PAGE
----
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CMU spinoff company named a finalist in $15M Global Learning XPRIZE |

CMU spinoff company named a finalist in $15M Global Learning XPRIZE

Carnegie Mellon University
Children in Tanzania learn basic counting on RoboTutor during field tests last year.

A Carnegie Mellon University spin-off company developing a learning app is a finalist in the $15 million Global Learning XPRIZE.

RoboTutor LLC received $1 million as a finalist to continue working on its software as the XPRIZE competition puts it to the test.

“This is really the most exciting part for us,” said Jack Mostow, an emeritus research professor at CMU’s Robotics Institute and the company’s founder. “This is our idea of fun. … The tech challenges are daunting and fascinating and totally engaging for nerdy people like us.”

Five projects, including RoboTutor, remain. The winner will receive a $10 million grand prize. Elon Musk, the founder and CEO of SpaceX and Tesla, put up the money for the competition.

RoboTutor uses speech recognition software, facial analysis and machine learning to teach math and reading in English and Swahili. The app listens to children as they learn and jumps in to help when students start to struggle.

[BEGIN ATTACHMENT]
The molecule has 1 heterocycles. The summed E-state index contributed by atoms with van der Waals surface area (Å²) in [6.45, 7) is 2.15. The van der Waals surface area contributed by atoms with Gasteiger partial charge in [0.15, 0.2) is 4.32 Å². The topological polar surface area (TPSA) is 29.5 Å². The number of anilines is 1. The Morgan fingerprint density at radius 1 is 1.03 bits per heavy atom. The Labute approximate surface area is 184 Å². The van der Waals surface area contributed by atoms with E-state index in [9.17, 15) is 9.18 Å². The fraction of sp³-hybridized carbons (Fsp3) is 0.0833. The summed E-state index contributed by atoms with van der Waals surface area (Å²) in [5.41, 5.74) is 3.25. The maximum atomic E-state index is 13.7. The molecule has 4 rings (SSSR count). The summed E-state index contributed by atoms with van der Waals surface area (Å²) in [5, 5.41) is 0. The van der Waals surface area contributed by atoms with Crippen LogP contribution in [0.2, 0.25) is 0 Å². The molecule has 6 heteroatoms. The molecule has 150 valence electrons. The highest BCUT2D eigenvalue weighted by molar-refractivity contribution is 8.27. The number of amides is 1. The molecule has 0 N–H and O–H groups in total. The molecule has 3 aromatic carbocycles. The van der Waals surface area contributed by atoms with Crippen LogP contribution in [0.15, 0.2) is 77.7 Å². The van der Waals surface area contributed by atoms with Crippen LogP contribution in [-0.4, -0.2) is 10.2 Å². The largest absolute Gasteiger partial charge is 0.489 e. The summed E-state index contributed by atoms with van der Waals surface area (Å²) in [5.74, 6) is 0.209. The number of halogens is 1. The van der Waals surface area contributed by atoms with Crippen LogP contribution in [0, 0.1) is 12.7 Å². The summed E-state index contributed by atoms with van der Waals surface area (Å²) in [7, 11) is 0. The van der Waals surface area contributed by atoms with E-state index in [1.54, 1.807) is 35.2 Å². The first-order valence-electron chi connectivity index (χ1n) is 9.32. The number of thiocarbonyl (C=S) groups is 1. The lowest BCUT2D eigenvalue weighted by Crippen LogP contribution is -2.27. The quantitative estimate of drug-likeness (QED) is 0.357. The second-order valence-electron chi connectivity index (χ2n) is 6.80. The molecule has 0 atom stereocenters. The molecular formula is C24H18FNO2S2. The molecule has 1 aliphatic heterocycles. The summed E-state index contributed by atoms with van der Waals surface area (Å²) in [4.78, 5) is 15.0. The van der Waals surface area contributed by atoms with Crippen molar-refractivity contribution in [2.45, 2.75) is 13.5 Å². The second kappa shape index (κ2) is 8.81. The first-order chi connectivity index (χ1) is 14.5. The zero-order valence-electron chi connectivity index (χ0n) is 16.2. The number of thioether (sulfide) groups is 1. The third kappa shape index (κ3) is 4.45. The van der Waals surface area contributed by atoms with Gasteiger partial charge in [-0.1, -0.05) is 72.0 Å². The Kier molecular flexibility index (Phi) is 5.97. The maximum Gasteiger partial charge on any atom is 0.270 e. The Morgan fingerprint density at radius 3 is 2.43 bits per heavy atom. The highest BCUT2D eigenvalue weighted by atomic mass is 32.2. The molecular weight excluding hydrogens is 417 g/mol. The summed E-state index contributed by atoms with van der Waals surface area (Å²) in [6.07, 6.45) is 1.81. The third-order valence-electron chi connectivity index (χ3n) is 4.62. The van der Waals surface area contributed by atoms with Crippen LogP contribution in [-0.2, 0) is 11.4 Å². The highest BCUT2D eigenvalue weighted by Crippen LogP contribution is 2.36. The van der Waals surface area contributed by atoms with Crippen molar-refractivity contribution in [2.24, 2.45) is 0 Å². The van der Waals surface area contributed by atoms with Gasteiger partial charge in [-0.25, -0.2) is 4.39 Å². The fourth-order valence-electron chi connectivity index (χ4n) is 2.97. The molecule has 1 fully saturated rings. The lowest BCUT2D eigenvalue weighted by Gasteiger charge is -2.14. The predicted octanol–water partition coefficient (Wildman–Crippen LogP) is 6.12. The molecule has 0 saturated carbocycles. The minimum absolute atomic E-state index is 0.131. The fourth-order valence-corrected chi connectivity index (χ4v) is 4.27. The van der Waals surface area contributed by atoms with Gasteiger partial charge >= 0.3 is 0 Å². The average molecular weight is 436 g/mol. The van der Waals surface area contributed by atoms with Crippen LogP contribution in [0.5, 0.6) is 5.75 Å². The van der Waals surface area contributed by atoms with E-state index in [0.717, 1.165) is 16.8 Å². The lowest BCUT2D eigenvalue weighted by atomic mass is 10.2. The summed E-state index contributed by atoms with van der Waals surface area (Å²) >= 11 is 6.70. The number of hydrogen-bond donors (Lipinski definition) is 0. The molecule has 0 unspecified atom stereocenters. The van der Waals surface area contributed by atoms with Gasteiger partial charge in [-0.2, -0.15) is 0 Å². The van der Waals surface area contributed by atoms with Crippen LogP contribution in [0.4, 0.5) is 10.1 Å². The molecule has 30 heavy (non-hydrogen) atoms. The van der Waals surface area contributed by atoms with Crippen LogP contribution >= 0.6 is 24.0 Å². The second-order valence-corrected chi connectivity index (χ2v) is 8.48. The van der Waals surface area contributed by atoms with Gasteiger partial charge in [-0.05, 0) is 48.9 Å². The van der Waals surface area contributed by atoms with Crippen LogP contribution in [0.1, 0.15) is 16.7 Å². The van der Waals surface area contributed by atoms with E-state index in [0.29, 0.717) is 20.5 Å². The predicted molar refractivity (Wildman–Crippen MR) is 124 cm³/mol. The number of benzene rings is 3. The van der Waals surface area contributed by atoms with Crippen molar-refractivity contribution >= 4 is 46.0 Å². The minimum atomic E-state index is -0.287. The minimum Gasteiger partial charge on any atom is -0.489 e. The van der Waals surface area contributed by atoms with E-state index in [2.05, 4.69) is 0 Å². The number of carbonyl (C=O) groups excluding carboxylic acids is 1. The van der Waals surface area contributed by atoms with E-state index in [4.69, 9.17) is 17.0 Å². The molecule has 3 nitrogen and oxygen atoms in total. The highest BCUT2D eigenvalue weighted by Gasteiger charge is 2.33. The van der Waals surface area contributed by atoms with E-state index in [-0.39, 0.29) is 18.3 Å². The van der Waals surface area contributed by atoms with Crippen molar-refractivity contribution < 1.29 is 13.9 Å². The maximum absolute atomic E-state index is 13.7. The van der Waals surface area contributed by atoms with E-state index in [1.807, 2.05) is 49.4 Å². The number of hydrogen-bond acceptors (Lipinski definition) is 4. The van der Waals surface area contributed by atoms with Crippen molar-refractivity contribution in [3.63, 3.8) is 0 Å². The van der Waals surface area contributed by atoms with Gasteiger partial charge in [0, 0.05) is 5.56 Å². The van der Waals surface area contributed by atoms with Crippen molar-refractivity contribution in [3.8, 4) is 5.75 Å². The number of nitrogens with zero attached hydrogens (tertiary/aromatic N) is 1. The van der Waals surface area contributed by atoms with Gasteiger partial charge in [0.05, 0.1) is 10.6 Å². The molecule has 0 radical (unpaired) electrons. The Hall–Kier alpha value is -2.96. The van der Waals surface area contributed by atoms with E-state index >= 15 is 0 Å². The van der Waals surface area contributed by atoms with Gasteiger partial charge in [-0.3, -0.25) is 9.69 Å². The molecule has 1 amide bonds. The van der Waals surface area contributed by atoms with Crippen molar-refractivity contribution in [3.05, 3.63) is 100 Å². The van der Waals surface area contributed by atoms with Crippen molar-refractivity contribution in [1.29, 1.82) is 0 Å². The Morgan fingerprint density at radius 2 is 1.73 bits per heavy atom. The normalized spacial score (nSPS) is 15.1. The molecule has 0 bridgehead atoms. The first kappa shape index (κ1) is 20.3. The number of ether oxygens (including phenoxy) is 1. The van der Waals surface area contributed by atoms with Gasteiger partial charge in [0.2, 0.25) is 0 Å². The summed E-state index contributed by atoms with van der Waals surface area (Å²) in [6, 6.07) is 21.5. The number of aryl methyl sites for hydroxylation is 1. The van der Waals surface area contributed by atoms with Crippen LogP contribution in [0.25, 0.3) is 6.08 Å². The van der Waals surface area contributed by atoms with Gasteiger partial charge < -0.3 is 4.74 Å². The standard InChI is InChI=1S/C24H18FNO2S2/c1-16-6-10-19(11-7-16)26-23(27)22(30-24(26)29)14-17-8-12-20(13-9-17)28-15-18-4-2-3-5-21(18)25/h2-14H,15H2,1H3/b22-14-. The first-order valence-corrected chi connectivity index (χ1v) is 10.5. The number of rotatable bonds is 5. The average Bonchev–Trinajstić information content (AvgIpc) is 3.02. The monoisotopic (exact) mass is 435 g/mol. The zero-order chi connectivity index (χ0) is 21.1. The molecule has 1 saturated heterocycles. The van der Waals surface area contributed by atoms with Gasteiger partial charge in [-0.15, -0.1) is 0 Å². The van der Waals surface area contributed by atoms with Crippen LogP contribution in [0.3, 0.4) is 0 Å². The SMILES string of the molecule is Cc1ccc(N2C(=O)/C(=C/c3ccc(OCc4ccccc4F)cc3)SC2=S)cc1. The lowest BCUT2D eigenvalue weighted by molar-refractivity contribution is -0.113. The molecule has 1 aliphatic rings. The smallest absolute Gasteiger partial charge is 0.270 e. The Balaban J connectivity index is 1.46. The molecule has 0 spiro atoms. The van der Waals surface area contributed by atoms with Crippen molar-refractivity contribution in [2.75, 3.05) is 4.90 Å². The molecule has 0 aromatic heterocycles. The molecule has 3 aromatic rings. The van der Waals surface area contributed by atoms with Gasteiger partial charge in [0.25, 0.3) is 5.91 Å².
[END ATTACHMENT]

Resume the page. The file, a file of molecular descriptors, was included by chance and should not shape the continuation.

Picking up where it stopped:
The app builds on 25 years of research by Mostow.

“This is incredibly exciting for Jack and all of Carnegie Mellon, and I would not be surprised at all if they ended up winning the entire competition,” said Richard Scheines, dean of the Dietrich College of Humanities and Social Sciences.

The RoboTutor team is made up of more than 100 CMU students and faculty and experts from around the globe. Among the team members is Vishnu Rajan Tejus, a 15-year-old who serves as the company’s chief technology officer and was the first to join the team. Mostow called Tejus both his oldest and youngest team member.

Tejus was working on improvements to the app even as the team returned home from New York this past weekend.

“We have been having the most exciting time and a huge blast,” Tejus said.

The Global Learning XPRIZE is an effort to combat a global teacher shortage through technology.

Teams must create a tablet app that teaches children basic reading, writing and math skills without requiring help from adults. The apps must be in both English and Swahili.

About 200 teams from 40 countries entered the competition. Only 38 teams submitted complete entries at the beginning of the year. Eleven teams were selected as semifinalists.

XPRIZE will now test RoboTutor and the four other finalists for 15 months in nearly 200 Tanzanian villages. The app that shows the most learning gains during the test wins.

Correction: Sept. 19, 2017

This story has been modified with the correct age and title for Vishnu Rajan Tejus.

Aaron Aupperlee is a Tribune-Review staff writer. Reach him at [email protected], 412-336-8448 or via Twitter @tinynotebook.

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